An approach to buzz point tracking

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the third garrideb
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An approach to buzz point tracking

Post by the third garrideb » Sat Jun 29, 2013 2:06 pm

Sometime in the past I had an idea which I've gotten a chance this week to put together some code for, so here it is. The basic idea is that you click on words in the packet as you read the questions, marking the tossups with correct/negged buzzpoints, and then generate a list of the buzzpoints at the end.

Here's a sample (using my team's submission to last year's VETO): http://csclub.uwaterloo.ca/~hzafar/buzz ... ssups.html

To quote from the github project's readme file:
TO USE: Click on the word that a player buzzes in on. The entire clue corresponding to that word will be highlighted. After one click, the clue will be blue, indicating a correct buzz. Another click will turn the clue red, indicating a neg. A third click will turn it brown, indicating the same clue was negged on and answered correctly with (i.e. if a team negs and the other immediately picks up the tossup). A fourth click will return the clue to normal.

When the packet has been read through and all tossups marked (dead tossups may have no marks), click the "generate stats" link at the top or bottom of the page to generate an XML of the buzzpoints.
Even though the questions are being read in a browser, no Internet connection is needed. The generated XML files can be saved locally and collected after the tournament.

I tested this by playing the packet through with my sister, to get a feel for how clicking on questions might interfere with moderating. I found it pretty usable and non-disruptive of the "game flow", but other feedback regarding this would be appreciated. (I also haven't tested functionality in IE or on a Mac.)

One issue with this is that it requires packets to be converted to XML (and then transformed into HTML). Depending on your resources, that can be a lot of work. Another is that I'm not really sure what should be done with the generated list of buzzpoints. If anyone has ideas for useful ways to present those stats (I have no statistics-related talents), I'd love to hear them.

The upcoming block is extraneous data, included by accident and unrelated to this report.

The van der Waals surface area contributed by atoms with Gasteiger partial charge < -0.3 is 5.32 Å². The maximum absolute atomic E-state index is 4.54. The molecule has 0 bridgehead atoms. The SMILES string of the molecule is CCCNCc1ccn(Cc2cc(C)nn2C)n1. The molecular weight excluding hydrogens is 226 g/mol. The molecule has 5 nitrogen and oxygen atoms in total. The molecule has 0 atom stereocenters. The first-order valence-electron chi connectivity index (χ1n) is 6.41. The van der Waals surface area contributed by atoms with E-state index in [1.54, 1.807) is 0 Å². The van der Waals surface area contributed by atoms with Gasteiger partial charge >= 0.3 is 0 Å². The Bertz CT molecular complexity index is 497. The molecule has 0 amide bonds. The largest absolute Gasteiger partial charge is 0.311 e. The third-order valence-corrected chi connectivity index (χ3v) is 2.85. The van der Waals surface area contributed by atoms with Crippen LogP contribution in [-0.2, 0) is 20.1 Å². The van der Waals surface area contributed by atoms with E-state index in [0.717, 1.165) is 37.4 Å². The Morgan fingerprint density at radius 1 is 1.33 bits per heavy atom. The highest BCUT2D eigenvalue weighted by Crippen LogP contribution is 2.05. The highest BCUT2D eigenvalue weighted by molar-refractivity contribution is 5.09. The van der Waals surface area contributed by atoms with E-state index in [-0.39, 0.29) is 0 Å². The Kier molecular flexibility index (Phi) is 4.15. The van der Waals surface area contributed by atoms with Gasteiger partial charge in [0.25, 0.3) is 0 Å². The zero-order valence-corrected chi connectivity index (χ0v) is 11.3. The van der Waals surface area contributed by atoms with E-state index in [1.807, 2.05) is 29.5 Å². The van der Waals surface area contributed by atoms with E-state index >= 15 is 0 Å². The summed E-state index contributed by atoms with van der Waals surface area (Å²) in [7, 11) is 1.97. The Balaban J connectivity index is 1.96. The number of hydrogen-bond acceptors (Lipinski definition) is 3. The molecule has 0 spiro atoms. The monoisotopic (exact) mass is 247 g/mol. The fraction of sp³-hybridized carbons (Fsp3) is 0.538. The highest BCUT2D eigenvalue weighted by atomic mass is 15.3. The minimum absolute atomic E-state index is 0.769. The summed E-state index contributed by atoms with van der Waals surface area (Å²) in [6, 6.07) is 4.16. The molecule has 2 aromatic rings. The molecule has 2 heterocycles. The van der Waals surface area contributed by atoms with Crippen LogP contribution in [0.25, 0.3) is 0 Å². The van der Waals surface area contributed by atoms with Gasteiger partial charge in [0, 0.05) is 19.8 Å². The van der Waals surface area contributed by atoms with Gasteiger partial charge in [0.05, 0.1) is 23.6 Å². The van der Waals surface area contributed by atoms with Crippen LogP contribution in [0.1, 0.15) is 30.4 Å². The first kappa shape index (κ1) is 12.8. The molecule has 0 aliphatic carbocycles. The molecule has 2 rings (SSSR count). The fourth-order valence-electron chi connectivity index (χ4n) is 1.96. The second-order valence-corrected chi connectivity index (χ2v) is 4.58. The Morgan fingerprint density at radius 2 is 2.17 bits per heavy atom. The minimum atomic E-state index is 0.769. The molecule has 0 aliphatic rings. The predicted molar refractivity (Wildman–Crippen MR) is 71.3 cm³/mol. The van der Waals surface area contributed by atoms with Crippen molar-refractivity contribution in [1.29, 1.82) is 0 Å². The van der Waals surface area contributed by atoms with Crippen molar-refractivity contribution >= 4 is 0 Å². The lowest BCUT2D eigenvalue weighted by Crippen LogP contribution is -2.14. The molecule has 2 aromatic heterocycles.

If anyone thinks this is interesting enough that they might want to try it out for their upcoming tournament (even if only in one room or something), let me know, and I can help you get your questions formatted with the correct XML if you need (as long as it's not a tournament I'm planning on playing :p).

(Note: The bonuses in a packet would be in a separate file, just as normal bonuses. I didn't bother encoding and generating the bonuses for the sample packet, since no buzz point tracking is needed for those.)
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Re: An approach to buzz point tracking

Post by Huntur » Sat Jun 29, 2013 3:15 pm

Statistically speaking, I think the only relevant stat would be "% of question heard" (%QH) This would be calculated as (# of words read)/(# of total words)*100%.

Making a guess: You'd probably see two peaks on a plot of that distribution. The first peak would be teams that are routinely powering a set and the second peak would be questions being buzzed on at completion. I would really caution looking at a simple average of %QH due to those peaks. It's not going to be a simple report-able number like most stats.
Therein, you could probably look at the correct vs incorrect buzzes and their respective %QH. However, you'd see outliers for good teams when they get to wait till the end of a question due to a neg by the other team.
For players/coaches, this would give them an idea of whether their team is potentially being too aggressive for the field and could sit for another clue.
For editors/writers, there'd be a statistical plot of how "hard" the set was for the field.

I think the more directly impactful usage could be for resolving protests where the location of buzz is important. You'd have it documented at the time of the buzz if all goes smoothly.
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Re: An approach to buzz point tracking

Post by Habitat_Against_Humanity » Sat Jun 29, 2013 5:04 pm

I imagine clustered negs in a given question would indicate poorly worded and/or misplaced clues.
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the third garrideb
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Re: An approach to buzz point tracking

Post by the third garrideb » Sat Jun 29, 2013 5:26 pm

Habitat_Against_Humanity wrote:I imagine clustered negs in a given question would indicate poorly worded and/or misplaced clues.
Yes, my main goal with this was to be able to provide more useful feedback for writers/editors than stats currently provide for tossups. (For bonuses, I think average conversion stats are usually a pretty good indication of how well-written the bonus was.) Things like which clues were repeatedly negged, which were never buzzed on, how buzzes were distributed throughout a question, etc. It's maybe not data you could put into a formula to quantify how good a set was (or could you?), but it could be really helpful when writers are reviewing their questions.
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